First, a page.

Sharing our thinking on a Strategic Vision for Gender Equality

Our early thinking with Civil Society Organisations

A couple of weeks ago, members of the Department for International Development’s (DFID) Gender Equality Team and I joined Lord Bates to meet Civil Society Organisations to discuss our early thoughts for a new DFID ‘Strategic Vision for Gender Equality’. I’d like to express our enormous thanks to Bond and the Gender and Development Network for planning and organising a really meaningful discussion, packed with in-depth thinking, analysis and challenge, and our thanks to CAFOD for hosting. This was one of a number of valuable discussions DFID is having with the sector on the new vision.

Internally displaced women and girls gather around water taps as they fill containers at the Dalori camp in Maiduguri, Borno State, Nigeria, Friday 3 March 2017

We are revising our Strategic Vision now, because the world has moved on since we published it in in 2011 and we want to stay at the top of the game. We’re going to build on what we already know– that our original focus on girls’ education, on women’s economic empowerment, sexual and reproductive health and rights, and ending violence against girls and women are right, and will continue. But we want to be strategic, to make sure that our approach is fit for purpose for today’s context (including the Sustainable Development Goals), challenges (including our increasing focus on conflict and humanitarian crises), and that it is rooted in the latest thinking and evidence in order to achieve the best possible outcomes for girls and for women.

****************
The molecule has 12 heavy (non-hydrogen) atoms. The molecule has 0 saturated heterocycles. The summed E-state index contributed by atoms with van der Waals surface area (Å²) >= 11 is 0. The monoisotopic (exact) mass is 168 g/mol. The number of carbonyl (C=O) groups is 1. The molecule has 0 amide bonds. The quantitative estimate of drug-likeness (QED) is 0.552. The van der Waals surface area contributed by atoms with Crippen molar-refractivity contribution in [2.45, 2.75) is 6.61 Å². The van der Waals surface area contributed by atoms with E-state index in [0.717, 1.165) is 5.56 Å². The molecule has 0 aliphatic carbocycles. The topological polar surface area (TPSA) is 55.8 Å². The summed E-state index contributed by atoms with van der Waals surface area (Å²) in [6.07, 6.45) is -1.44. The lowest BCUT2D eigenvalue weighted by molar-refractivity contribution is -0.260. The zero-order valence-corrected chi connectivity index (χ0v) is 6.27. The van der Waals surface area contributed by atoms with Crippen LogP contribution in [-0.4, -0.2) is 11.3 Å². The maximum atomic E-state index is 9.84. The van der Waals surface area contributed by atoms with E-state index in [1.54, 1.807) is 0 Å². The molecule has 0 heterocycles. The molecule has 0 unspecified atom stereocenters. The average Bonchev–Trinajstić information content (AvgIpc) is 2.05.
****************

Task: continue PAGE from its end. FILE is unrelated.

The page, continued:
Our discussion in July was wide and thought provoking. A number of areas ‘jumped out’, many of which chime with our direction of travel. The team and I have been reflecting on some of these:

  • Overall, we heard a very clear theme of integration — we can’t achieve the transformation in gender equality we seek by working in silos. It can’t be business as usual and we need to bring together and amplify the collective impact of our endeavours. So the new vision needs to spell out ‘how’ we will deliver, as much as what we’ll focus on. This includes a clear understanding of the interconnectedness of the focus areas (or ‘pillars’) and how they play out throughout the lives that girls and women lead. It includes a clear focus on mainstreaming — in much the same way that Sustainable Development Goal five focuses on key areas of transformation for girls and women, but crucially gender equality is mainstreamed throughout the rest of the goals — we want our new strategic vision to highlight some particular and transformative focus areas whilst mainstreaming gender equality throughout DFID’s programmes and policies. We heard concern that we aren’t focusing sufficiently on environmental sustainability, on water and sanitation and on a number of other specific sectors. We hear you — these are part of our essential mainstreaming work — and we need to work out how to articulate this with impact in the new vision.